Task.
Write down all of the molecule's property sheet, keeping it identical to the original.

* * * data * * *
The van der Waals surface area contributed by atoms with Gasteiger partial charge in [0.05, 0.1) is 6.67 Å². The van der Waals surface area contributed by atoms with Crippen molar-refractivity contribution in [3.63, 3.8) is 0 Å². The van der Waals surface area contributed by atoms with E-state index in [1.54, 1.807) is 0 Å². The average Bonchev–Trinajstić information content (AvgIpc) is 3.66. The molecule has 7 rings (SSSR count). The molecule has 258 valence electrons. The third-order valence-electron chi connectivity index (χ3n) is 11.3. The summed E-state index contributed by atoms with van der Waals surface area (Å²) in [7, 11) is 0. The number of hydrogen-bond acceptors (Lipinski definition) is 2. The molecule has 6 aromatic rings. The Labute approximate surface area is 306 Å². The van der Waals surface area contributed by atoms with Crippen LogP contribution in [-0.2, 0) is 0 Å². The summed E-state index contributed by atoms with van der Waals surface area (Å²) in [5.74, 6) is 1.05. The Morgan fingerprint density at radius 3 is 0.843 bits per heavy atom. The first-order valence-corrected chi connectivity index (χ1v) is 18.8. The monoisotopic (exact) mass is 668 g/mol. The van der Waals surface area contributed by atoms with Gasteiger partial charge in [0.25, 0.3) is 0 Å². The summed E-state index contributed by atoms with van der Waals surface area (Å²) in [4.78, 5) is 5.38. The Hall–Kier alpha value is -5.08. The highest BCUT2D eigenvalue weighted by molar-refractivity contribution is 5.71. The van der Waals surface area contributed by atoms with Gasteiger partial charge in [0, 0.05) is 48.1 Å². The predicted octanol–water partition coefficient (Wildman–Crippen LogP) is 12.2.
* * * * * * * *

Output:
The van der Waals surface area contributed by atoms with Gasteiger partial charge in [0.05, 0.1) is 6.67 Å². The van der Waals surface area contributed by atoms with Crippen molar-refractivity contribution in [3.63, 3.8) is 0 Å². The van der Waals surface area contributed by atoms with E-state index in [1.54, 1.807) is 0 Å². The average Bonchev–Trinajstić information content (AvgIpc) is 3.66. The molecule has 7 rings (SSSR count). The molecule has 258 valence electrons. The third-order valence-electron chi connectivity index (χ3n) is 11.3. The summed E-state index contributed by atoms with van der Waals surface area (Å²) in [7, 11) is 0. The number of hydrogen-bond acceptors (Lipinski definition) is 2. The molecule has 6 aromatic rings. The Labute approximate surface area is 306 Å². The van der Waals surface area contributed by atoms with Crippen LogP contribution in [-0.2, 0) is 0 Å². The summed E-state index contributed by atoms with van der Waals surface area (Å²) in [5.74, 6) is 1.05. The Morgan fingerprint density at radius 3 is 0.843 bits per heavy atom. The first-order valence-corrected chi connectivity index (χ1v) is 18.8. The monoisotopic (exact) mass is 668 g/mol. The van der Waals surface area contributed by atoms with Gasteiger partial charge in [0.25, 0.3) is 0 Å². The summed E-state index contributed by atoms with van der Waals surface area (Å²) in [4.78, 5) is 5.38. The Hall–Kier alpha value is -5.08. The highest BCUT2D eigenvalue weighted by molar-refractivity contribution is 5.71. The van der Waals surface area contributed by atoms with Gasteiger partial charge in [0, 0.05) is 48.1 Å². The predicted octanol–water partition coefficient (Wildman–Crippen LogP) is 12.2.